NGOs pressure Macron over Saudi weapons as prince visits

Saudi Arabia's Prince Mohammed bin Salman was welcomed to Paris by French Prime Minister Edouard Philippe

Paris (AFP) – Rights groups on Monday urged President Emmanuel Macron to pressure visiting Saudi Crown Prince Mohammed bin Salman over the war in Yemen, warning Riyadh may be using French weapons in the conflict.

“France is potentially an accomplice to serious violations of humanitarian laws by selling weapons and military equipment to Saudi Arabia, given what we know is taking place in Yemen,” said Aurelie Perrier, coordinator for Yemen and Saudi Arabia at Amnesty International France.

“We want to ask President Macron to stop arms transfers to Saudi Arabia and to lift the blockade on Yemen,” she told AFP at a protest under the Eiffel Tower as Prince Mohammed kicked off his visit to Paris.

Two other groups, the Weapons Observatory (Obsarm) and the International Federation for Human Rights (FIDH), said the sheer volume of French weapons exports to Saudi pointed to the likelihood that they have been deployed in Yemen.

The groups said much of the equipment was suitable for use in Yemen, while “confidential testimony” also pointed to the presence of French arms on the ground.

“If these indicators do not constitute proof, they throw serious suspicion on the massive presence and use of French military equipment in Yemen,” they said in a statement.

Saudi Arabia has since 2015 led a coalition bombing and blockading Yemen in a conflict that has left 10,000 people dead.

A combination of fighting, disease and food shortages has led it to be dubbed the world’s worst humanitarian crisis by the United Nations.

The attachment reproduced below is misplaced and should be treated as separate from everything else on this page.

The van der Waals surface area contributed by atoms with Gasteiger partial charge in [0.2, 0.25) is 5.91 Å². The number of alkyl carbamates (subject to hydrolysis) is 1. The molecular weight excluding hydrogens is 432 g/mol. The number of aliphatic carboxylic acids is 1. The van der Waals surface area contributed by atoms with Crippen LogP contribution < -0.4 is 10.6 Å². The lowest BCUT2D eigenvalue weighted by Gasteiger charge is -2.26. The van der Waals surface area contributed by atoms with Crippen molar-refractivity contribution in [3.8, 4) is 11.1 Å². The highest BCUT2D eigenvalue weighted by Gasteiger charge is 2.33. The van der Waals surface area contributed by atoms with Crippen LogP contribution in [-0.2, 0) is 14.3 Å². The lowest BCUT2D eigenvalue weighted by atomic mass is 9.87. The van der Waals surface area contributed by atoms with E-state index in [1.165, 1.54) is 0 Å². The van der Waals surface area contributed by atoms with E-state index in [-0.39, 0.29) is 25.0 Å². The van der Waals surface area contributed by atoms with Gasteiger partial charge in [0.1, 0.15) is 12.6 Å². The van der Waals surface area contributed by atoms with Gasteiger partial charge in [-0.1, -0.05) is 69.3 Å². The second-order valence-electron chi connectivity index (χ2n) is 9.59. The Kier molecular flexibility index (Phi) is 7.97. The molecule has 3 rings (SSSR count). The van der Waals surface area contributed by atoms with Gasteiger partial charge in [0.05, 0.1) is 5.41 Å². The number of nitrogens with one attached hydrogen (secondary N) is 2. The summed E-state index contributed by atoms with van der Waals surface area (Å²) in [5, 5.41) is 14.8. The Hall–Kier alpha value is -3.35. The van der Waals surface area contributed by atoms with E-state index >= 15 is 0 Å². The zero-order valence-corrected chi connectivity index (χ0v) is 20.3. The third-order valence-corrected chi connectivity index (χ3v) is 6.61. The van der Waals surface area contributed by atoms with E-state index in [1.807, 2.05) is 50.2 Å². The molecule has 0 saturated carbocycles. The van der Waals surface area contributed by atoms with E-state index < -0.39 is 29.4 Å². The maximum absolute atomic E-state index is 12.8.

Prime Minister Edouard Philippe’s office insisted last month that French land weapons sold to Riyadh were “defensive” and being used in Saudi Arabia to deter cross-border attacks.

He added that “surveillance measures” to track the use of French weapons had been “strongly reinforced in recent months” and that France was meeting its international commitments.

As the 32-year-old crown prince continues an international charm offensive that has included stops in the United States, Britain and Egypt, rights groups urged Macron to pressure his guest on human rights violations.

“Saudi Arabia remains one of the worst countries in the world in terms of its human rights records,” said Perrier.

The prince has used his tour to project his reforms — including the historic lifting of a ban on women driving, cinemas and mixed-gender concerts — as part of his pledge to return the kingdom to moderate Islam.

Prince Mohammed “considers himself a revolutionary, but if so, then he has to end the institutionalised oppression that has continued to build even after he came to power,” said Amnesty France director Sylvie Brigot-Vilain.

“Especially regarding voices that oppose the regime, who increasingly find themselves behind bars.”